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Europe, a hot deal for fall

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When it comes to booking travel, timing is everything.

You can plan and plan, but those of us in the travel industry know that spontaneous trips outside of high season are often where you’ll find the best deals. The good news is that this fall in particular is exactly the right season. The better news? Some of the best deals right now are in Europe. The Old World is more affordable than ever with many European cities showing steep discounts in hotel rates and some in airfare. From Budapest to Rome, we’re seeing accommodations with price drops of seven to 37 percent from what they cost at the same time last year. Paris, Barcelona, Berlin and Rome are seeing their lowest hotel prices since 2007, while airfare in cities like Berlin, Helsinki, Dublin and Valencia has dropped as much as 13 percent. Three big factors make this autumn the perfect time to cross the pond: the slow-down in demand from the Summer Games, the appearance of more value-conscious European travelers and the autumn shoulder season.

The Summer Games created new inventory, but now the Games are over

We saw it happen in Vancouver two years ago. Hotels anticipated that the Games would draw record numbers of visitors; they overbuilt, and then they had to discount heavily to draw visitors after the big event was over. With the 2012 Summer Games, the travel industry anticipated a huge tourism boost not only in London, but in the rest of Europe during July and August. London alone opened about 11,000 new rooms to accommodate them, with other big, western European cities opening new hotels as well. However, hoteliers overestimated demand so much that you could even get a good hotel deal in the thick of the Games. Now that they’re over, demand is even lower and so are the prices.

A new, more frugal Europe 

As you might expect, the European travel market is mostly driven by the European traveler. It’s quite common for a Parisian to spend a party weekend in Berlin, or a jet setter from Milan to retreat to the beaches of Barcelona. However, a slower European economy means that folks aren’t traveling as much. In an attempt to lure not only Europeans out of their homes, but also attract international travelers like Americans, hoteliers and other European travel companies are discounting even further.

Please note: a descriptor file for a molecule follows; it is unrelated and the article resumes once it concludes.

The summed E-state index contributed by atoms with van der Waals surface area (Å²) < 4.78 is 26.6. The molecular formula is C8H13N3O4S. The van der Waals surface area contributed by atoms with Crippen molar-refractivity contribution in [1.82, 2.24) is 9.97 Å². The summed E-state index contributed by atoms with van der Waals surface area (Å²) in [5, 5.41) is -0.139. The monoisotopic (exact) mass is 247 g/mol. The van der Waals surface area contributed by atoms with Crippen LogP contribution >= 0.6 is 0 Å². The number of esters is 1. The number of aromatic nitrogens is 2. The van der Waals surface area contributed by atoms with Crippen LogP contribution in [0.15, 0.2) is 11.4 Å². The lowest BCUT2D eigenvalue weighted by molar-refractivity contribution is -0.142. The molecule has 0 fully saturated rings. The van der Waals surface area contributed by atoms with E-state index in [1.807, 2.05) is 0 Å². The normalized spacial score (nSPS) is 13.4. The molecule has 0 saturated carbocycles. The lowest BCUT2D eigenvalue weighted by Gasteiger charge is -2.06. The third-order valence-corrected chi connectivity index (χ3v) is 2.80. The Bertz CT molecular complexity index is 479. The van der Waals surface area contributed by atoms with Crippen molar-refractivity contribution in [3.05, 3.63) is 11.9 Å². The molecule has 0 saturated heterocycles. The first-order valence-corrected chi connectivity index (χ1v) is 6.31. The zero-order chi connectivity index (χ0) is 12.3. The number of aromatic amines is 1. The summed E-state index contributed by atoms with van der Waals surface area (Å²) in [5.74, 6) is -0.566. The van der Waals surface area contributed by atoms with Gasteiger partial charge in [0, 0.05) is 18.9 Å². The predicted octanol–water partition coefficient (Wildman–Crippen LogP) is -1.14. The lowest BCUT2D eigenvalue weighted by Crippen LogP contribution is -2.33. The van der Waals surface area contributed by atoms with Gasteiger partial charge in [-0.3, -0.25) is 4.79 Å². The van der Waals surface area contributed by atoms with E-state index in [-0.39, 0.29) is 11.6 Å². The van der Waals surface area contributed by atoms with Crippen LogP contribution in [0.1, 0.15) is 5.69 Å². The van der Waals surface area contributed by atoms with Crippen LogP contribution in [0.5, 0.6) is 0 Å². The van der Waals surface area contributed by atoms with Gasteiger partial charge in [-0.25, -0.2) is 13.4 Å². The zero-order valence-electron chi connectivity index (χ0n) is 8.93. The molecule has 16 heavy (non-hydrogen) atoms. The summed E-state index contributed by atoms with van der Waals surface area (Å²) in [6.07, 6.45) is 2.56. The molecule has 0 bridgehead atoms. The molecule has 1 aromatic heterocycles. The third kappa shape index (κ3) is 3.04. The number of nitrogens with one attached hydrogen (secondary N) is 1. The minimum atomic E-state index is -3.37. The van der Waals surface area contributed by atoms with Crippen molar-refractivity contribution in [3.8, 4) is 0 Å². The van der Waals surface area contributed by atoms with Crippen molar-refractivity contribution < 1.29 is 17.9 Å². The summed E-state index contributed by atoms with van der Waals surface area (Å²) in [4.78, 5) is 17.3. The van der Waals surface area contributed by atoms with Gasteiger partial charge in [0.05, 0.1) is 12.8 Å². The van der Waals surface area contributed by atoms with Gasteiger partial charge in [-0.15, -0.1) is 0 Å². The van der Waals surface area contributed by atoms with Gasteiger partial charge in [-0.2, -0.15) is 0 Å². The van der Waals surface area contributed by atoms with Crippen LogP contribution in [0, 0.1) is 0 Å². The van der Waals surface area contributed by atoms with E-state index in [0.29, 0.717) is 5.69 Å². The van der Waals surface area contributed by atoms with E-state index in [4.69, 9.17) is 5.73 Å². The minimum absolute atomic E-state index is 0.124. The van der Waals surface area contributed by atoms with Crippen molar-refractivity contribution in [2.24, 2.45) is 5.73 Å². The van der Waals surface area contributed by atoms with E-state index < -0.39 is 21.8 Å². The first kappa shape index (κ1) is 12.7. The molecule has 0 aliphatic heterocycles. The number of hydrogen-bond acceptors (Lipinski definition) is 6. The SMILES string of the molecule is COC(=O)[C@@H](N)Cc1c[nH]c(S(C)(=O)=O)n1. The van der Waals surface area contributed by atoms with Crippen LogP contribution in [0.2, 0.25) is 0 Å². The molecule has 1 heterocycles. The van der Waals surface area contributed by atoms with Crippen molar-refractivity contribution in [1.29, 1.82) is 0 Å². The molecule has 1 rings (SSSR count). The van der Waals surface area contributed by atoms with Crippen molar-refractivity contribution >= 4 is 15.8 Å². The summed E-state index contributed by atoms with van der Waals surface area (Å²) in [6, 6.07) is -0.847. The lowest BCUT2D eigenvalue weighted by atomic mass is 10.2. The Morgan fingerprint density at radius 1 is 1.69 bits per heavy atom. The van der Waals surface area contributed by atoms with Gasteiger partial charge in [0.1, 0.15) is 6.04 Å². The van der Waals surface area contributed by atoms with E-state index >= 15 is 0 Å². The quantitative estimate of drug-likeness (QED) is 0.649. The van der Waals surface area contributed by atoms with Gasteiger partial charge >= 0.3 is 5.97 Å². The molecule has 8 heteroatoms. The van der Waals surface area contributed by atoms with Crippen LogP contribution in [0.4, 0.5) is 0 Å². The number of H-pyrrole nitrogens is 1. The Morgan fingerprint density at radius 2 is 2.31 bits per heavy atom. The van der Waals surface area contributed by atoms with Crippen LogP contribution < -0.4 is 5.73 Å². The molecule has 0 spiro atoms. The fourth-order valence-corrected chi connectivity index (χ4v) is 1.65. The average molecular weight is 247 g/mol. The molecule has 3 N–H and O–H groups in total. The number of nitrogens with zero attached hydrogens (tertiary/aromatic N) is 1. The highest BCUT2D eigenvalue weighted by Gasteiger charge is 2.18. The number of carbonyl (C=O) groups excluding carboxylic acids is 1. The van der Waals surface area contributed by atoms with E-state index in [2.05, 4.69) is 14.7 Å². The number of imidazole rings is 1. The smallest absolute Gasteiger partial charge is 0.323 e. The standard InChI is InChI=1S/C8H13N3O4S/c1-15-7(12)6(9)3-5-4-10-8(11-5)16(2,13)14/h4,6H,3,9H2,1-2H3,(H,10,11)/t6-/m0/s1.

Shoulder season means good deals in general

With many kids back in school and the weather cooling down, Labor Day marks the unofficial end of summer and the beginning of shoulder season in Europe. Shoulder season is the time between high season (summer) and low season (winter), where the prices aren’t as high, the attractions aren’t as crowded, and typically, the weather is still pretty good. This means it’s one of the best times of year to travel. Hotels aren’t the only ones dropping their prices during shoulder season; look for airfare sales too.

These factors are creating a fantastic deal environment across the Atlantic right now, but to stretch your travel dollar even further, build some flexibility into your plans. It’s my experience that great hotel deals are typically available one or two weeks out, so if you’re willing to be nimble and book on the fly, it could save you a good chunk of money. To get even bigger discounts, be sure to search an opaque site like Hotwire or consider bundling your flight and hotel through a package. These are two ways that travel providers use to sell any unsold inventory, usually at incredibly discounted rates. And since overall demand to Europe seems to be down compared to last year, we expect to see hotels and airlines continue to discount through these channels.

School may have started and holiday planning may already be underway, but if you’ve been dreaming of whiling away the afternoon in a Parisian café or touring the pubs of Dublin, I suggest you drop everything and go. It could be years before Europe is this affordable again.

 

Clem Bason is the president of the Hotwire Group. Every month he provides FoxNews.com readers travel information, tips and advice to help them plan a fun, affordable trip.